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10 votes
1 answer

Why did 92% of cases of simultaneous discovery in the 17th century end in dispute?

I read on : One of the earliest research journals is the Philosophical Transactions of the Royal Society, created in the 17th century. At that ...
Franck Dernoncourt's user avatar
20 votes
3 answers

What was the connection between David Hilbert and Stefan Banach?

The so-called "Hilbert space" is named after mathematician David Hilbert. Later, this was generalized into "Banach spaces" by Stefan Banach. My understanding is that Hilbert was ...
Tom Au's user avatar
  • 2,154
17 votes
1 answer

Did the Digges Telescope actually exist?

There are many claimants for the first telescope. Amongst these are the claims placed at the doors of Bacon and Digges. The Bacon claim is very sketchy, boiling down to one sentence and is easy to ...
winwaed's user avatar
  • 2,068
10 votes
1 answer

Was the take off of neural computing research in the 80's due to Japan?

Chow, Tommy WS, and John Sum. "Guest editorial: special issue on the emerging applications of neural networks." Neural Computing & Applications 20.7 (2011): 923-924. says: The take off of ...
Franck Dernoncourt's user avatar
29 votes
2 answers

When and how was the geometric understanding of gauge theories developed?

In theoretical physics, the modern perspective on gauge theory is that it is most elegantly described in the 'language' of differential geometry. I am interested in the history behind these ideas. ...
Danu's user avatar
  • 3,812
74 votes
5 answers

Why was Évariste Galois killed?

It is well known that Évariste Galois died a young man. I have heard that he died in a duel. What was the duel about? More rather what is the back story behind his death and did he really write down ...
Ali Caglayan's user avatar
  • 1,556
9 votes
1 answer

What theories preceded the wave, particles and duality models of light?

Currently, the wave-particle duality model for light is the accepted model. From HyperPhysics: The evidence for the description of light as waves was well established at the turn of the century ...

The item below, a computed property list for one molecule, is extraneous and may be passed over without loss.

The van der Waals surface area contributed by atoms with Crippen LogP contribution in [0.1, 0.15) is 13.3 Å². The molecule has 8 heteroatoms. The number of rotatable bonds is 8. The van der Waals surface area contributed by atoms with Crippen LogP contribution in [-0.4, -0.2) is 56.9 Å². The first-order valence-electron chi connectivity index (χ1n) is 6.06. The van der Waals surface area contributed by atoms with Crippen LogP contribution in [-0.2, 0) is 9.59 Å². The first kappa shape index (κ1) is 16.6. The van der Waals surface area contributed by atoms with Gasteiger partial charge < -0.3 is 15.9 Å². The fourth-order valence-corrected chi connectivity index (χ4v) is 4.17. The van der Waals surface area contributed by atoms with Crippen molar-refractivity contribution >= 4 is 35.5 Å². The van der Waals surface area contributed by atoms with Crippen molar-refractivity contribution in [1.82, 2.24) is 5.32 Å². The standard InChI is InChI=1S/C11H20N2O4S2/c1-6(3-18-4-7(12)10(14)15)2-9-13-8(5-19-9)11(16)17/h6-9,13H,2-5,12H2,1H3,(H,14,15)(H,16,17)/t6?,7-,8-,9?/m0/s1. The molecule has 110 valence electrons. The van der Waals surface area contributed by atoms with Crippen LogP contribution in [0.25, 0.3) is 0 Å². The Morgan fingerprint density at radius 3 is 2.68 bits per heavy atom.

user avatar
25 votes
1 answer

When did the names of scientists first become the names of scientific units?

Many scientific units are named after scientists, for example, Tesla for magnetic flux Farad for capacitance Newton for force. When did the tradition of naming scientific units begin?
user avatar
23 votes
4 answers

Ancient Chinese numbering system

It has been said that the invention of zero was a great leap forward, not only in abstract understanding, but in the ability to introduce place value notation and do computations; computing using ...
rogerl's user avatar
  • 663
74 votes
3 answers

What evidence is there that Fermat had a proof for his Last Theorem?

Aside from the fact that Fermat was a genius, is it probable that he actually did have a proof? Some specifics that I think would point one way or another: Would the mathematics of his day allow him ...
Carlos Bribiescas's user avatar
25 votes
4 answers

Irrationality of the square root of 2

We know that Pythagoreans in Ancient Greece discovered that the square root of two is an irrational number. Why was that discovery historically significant? What value was that knowledge to the ...
Spectre's user avatar
  • 359
15 votes
1 answer

Cauchy's undead theory

A well known urban legend states that Cauchy's last words to the Academy where: C'est ce que j'expliquerai plus au long dans un prochain mémoire. ("I will explain it in greater detail in my next ...
VicAche's user avatar
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